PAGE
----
What is a Fish Allergy?
Fish allergies, a subcategory of seafood allergies, stem from an allergic reaction to a protein (paryalbumin) that is found in a wide variety of finned fishes. The most common fish allergens derive from pollock, salmon, cod, tuna, snapper, eel and tilapia, though many other types of fish also have this protein.
Unlike most allergies, fish allergies usually start in adulthood and are never outgrown. Of course, fish allergens are more common in countries that have fish as a major staple in their diets. Fish allergies can be severe, and even fatal, if not treated immediately.
Symptoms of fish allergies include a tingling mouth and lips, gestational discomfort, rash, asthma attacks, and most severely, anaphylaxis. Anaphylaxis can be life threatening if not treated immediately with the use of epinephrine, and any other medication prescribed by a doctor, such as a rescue inhaler.
People who have fish allergies are advised to avoid consuming fish and anything that has come into contact with fish. The labeling of fish is regulated by the Food Labeling Consumer and Protection Act, which requires any packaged product is clearly labeled as containing fish. People with food allergies are recommended to learn the names of many associated fish so they won’t become confused when reading labels.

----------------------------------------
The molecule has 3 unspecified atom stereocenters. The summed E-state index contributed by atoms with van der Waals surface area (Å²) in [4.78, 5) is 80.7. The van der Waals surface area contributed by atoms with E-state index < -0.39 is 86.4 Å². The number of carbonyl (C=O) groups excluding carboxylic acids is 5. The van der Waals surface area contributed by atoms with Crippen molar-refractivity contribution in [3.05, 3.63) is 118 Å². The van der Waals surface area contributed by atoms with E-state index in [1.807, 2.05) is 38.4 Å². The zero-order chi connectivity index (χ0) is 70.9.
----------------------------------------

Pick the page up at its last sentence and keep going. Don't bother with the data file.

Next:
In addition, people with fish allergies should stray from partaking in restaurants that have high chances of cross-contamination, such as seafood restaurants. In some cases, fish merely being cooked on a grill is enough to trigger an allergic reaction.
There are many common products that contain fish including: Caesar dressing, Worcestershire sauce, ceviche, and gelatin. Additionally, many Mediterranean and Eastern foods contain fish in some form in their dishes. Fish allergens can be managed by exclusion of fish in the diet, and always having proper medication available.